Our Guide to Tea Processing

a guide to tea processing

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I have quite a few herbs in my garden, all of which I dry out and use in food and teas (maybe I should explore essential oils next). It really is quite simple, I pick them, place them inside my mesh drying rack and leave them to dry on their own. Easy!

I decided it was a good idea to buy my own tea plant and make my own tea. What I hadn’t considered was the process that tea leaves went through before I purchased them in the shop. Nor had I realised that the tea plant alone produced more than just one variety of tea.

In this blog I thought I would share my research with you.

Types of Tea

There are five main teas, also known as “true tea”, that are crafted from the Camellia Sinensis plant. The different flavours of those teas come from the way that they are processed. The five main teas are as follows.

  • Black tea
  • White tea
  • Green tea
  • Oolong tea
  • Pu-erh tea

I will try to summarise the main steps that tea goes through during processing. Not all teas go through all the processing steps nor are they all processed the same within each step. At the beginning of each section I will list which teas go through the step being described.

 

Stages of Tea Processing: 

  • Harvesting
  • Withering
  • Disruption/Bruising
  • Oxidation
  • Fixation
  • Rolling
  • Drying

a guide to tea processing

1. Harvesting:

Black, White, Green, Oolong and Pu-erh

The picking process can be quite intricate. Although it is possible for picking to be done with machinery, most of the picking is still done by hand because handpicked leaves produces the highest quality tea.

Handpicked tea leaves generally are subject to less damage than machine picked leaves. Additionally, hand pickers can be more selective about what they choose to harvest than a machine.

Younger tea leaves craft the most desirable tea. They produce higher caffeine and antioxidants. When harvesting pickers will pick the top two leaves of the plant and the bud attached to them.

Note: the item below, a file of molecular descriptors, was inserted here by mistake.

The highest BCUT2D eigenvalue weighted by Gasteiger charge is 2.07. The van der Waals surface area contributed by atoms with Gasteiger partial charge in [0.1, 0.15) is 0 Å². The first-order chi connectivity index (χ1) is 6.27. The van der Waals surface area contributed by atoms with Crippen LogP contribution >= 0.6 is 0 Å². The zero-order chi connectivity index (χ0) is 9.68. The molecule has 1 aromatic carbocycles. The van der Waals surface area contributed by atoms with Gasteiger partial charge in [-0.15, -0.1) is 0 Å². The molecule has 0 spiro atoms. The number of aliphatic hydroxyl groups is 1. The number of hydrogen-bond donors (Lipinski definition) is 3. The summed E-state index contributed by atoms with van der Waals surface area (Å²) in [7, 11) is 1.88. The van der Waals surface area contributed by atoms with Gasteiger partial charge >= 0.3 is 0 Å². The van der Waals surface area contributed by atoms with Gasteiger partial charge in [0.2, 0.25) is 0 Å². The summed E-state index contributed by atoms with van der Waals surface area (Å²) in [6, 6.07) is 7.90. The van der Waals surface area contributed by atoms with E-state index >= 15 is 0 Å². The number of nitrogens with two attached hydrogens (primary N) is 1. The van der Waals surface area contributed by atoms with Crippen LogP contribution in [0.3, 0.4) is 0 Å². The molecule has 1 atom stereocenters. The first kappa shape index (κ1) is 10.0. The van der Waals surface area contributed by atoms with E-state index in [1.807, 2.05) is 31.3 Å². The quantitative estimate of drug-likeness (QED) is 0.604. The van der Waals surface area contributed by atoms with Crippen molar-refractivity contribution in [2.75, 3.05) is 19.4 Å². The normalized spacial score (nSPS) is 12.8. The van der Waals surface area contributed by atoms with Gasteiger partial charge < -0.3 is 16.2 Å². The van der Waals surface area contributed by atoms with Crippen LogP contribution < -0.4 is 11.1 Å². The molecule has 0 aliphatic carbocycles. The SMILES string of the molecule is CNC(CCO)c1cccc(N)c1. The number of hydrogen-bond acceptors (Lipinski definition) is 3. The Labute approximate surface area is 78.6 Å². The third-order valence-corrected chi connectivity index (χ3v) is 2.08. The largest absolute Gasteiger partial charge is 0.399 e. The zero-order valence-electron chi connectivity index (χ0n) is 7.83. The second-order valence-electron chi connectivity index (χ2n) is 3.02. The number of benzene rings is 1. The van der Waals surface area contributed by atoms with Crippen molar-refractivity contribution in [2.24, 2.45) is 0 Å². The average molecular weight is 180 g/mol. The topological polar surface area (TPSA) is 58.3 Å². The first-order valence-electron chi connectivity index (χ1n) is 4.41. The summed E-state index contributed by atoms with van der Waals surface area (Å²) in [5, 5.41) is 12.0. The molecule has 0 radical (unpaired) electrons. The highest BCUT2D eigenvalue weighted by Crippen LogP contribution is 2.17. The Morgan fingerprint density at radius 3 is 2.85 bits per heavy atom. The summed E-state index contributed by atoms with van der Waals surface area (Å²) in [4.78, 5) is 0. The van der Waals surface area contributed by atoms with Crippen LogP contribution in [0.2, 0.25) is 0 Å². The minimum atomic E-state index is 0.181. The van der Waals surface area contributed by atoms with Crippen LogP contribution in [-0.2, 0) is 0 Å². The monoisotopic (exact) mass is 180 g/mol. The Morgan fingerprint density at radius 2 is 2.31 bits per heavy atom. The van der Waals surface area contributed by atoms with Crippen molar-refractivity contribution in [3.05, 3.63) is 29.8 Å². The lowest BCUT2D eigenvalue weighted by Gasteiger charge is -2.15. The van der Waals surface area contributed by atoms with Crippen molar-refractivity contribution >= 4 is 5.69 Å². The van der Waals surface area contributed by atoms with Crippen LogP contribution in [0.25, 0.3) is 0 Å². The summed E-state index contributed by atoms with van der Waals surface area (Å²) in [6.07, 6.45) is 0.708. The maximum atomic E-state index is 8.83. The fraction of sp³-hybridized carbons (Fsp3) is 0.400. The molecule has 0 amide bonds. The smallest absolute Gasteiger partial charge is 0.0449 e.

2. Withering:

Black, White, Green, Oolong and Pu-erh

After harvesting, tea leaves will go through a withering process designed to reduce the content of water in the leaves to allow them to later be rolled without leaf damage or breakage.

Tea leaves generally contain an average of 80-85% water after picking. Before processing this excess water needs to be reduced to at least 70% but in some cases 55% before it can move onto the next step in the process.

 

3. Disruption:

Black, Green and Oolong

During this process, the leaves are bruised. The bruising is done to rupture the cell walls of the leaves which, when in contact with oxygen will encourage oxidation.

This process has a large impact on the flavour of the tea produced. Black tea for example will undergo more bruising than green tea.

 

4. Oxidation:

Black, Green, Oolong and Pu-erh

Oxidation, also known as fermentation, is the process of leaving the leaves exposed to oxygen in a climate-controlled environment where the leaves will turn darker. The tea producer is responsible for deciding the environment the leaves are to be left in and when the process is completed. The process is different for each of the types of tea that go through oxidation.

 

5. Fixation:

Black, Green, White, Oolong, and Pu-erh

To stop the oxidation process, the leaves are heated. This can be done via a variety of methods from steaming, roasting and frying the leaves. The method chosen is another element of the tea production process that will alter the taste of the tea in the end.

 

6. Rolling:

Black, Green, Oolong and Pu-erh

You may have noticed when purchasing tea leaves that the leaves are quite often perfectly rolled up. This is by design. Tea leaves may have been rolled by hand or using a machine and it is done for a few reasons. Firstly, to create the desired shape, but also to release the oils and juices inside the leaves to bring out the flavour in the tea.

 

7. Drying:

Black, White, Green, Oolong and Pu-erh

In preparation for the sale of the tea the leaves will then be dried. Again, there are multiple methods for this process, from baking, sunning, panning or air drying. The most common method is baking.

 

8. Ageing:

Pu-erh and Green

This step is not required for all teas, but for those that it is required for it is done to produce the desired final flavour of the tea. Green teas for example will taste quite bitter if it does not undergo this final aging step.

As a part of the aging process the tea leaves will undergo additional baking of oxidation.

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